The defining immigration policy approach of this era was the hostile environment. Established by Theresa May in 2012 when she was home secretary, this approach was intended to make life “as difficult as possible” for irregular migrants (people coming to the UK without documentation or authorisation). But its policies have affected all non-citizens, and some citizens to this day.

Crystallised in two laws – the 2014 Immigration Act and 2016 Immigration Act – this set of policies added elements of immigration control to existing systems. For example, the right-to-rent scheme required landlords to check immigration status and prohibited irregular migrants from renting. They were also barred from obtaining driving licenses and opening bank accounts.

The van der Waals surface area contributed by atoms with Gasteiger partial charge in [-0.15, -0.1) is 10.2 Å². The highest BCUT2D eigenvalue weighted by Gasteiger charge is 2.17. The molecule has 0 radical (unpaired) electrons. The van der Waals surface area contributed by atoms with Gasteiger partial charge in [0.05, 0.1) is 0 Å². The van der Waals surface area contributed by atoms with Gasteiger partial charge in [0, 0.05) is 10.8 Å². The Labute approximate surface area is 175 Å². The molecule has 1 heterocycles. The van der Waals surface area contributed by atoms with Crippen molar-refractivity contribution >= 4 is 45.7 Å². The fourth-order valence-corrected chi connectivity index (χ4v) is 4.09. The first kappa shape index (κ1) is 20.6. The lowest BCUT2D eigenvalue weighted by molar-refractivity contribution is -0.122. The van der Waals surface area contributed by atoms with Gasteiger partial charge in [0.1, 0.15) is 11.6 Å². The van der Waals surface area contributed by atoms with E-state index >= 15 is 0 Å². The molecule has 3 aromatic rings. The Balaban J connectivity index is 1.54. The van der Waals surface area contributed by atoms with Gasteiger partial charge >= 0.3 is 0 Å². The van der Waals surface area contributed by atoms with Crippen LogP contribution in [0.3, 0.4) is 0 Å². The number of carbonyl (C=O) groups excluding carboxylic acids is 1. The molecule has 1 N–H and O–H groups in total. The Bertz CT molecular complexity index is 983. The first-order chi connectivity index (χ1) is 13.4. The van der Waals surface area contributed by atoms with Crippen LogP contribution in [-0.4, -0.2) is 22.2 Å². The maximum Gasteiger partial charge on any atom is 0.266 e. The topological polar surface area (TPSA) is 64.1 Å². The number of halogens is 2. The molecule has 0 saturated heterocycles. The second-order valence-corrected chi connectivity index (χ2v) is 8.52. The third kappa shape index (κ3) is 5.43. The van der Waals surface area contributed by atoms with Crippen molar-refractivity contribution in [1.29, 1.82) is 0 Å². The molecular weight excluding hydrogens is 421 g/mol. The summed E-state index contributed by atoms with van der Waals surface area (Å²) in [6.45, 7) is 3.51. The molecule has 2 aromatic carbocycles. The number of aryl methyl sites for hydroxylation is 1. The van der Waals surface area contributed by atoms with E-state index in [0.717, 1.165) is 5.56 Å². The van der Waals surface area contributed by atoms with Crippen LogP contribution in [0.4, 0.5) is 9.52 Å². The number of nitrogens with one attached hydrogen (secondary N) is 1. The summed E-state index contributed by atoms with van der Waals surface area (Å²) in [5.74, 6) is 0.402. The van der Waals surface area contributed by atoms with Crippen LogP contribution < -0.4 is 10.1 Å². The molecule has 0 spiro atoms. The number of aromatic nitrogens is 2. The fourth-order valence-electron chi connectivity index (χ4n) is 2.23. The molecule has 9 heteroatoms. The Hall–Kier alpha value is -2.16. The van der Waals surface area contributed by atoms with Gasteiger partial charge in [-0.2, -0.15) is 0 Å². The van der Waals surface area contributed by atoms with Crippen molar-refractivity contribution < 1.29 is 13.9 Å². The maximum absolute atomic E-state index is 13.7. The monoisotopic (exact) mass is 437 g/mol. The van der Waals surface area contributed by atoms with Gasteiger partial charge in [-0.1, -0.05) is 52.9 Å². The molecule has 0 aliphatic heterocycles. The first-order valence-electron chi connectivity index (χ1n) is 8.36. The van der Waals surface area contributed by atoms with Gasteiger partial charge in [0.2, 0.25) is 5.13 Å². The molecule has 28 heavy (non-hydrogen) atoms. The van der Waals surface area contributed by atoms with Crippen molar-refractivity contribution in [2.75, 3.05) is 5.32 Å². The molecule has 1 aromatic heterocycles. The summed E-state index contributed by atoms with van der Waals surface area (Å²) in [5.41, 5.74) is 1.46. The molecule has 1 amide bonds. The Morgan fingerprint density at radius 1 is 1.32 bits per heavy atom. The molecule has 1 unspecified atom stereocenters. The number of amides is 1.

These policies had no effect on migration levels. They have, however, led to a spike in racial discrimination and, ultimately, the Windrush scandal which wrongly targeted British residents caught out by new documentation rules.

2015: Brexit and beyond

Despite this raft of restrictive policies, the Conservatives headed into the 2015 general election with net migration 75,000 higher than they inherited.

With limited government control over EU mobility and the electoral threat of anti-migrant, Eurosceptic Ukip on the rise, David Cameron pledged a referendum on Britain’s membership of the EU. Concerns over immigration were a key, but not the only factor in the result.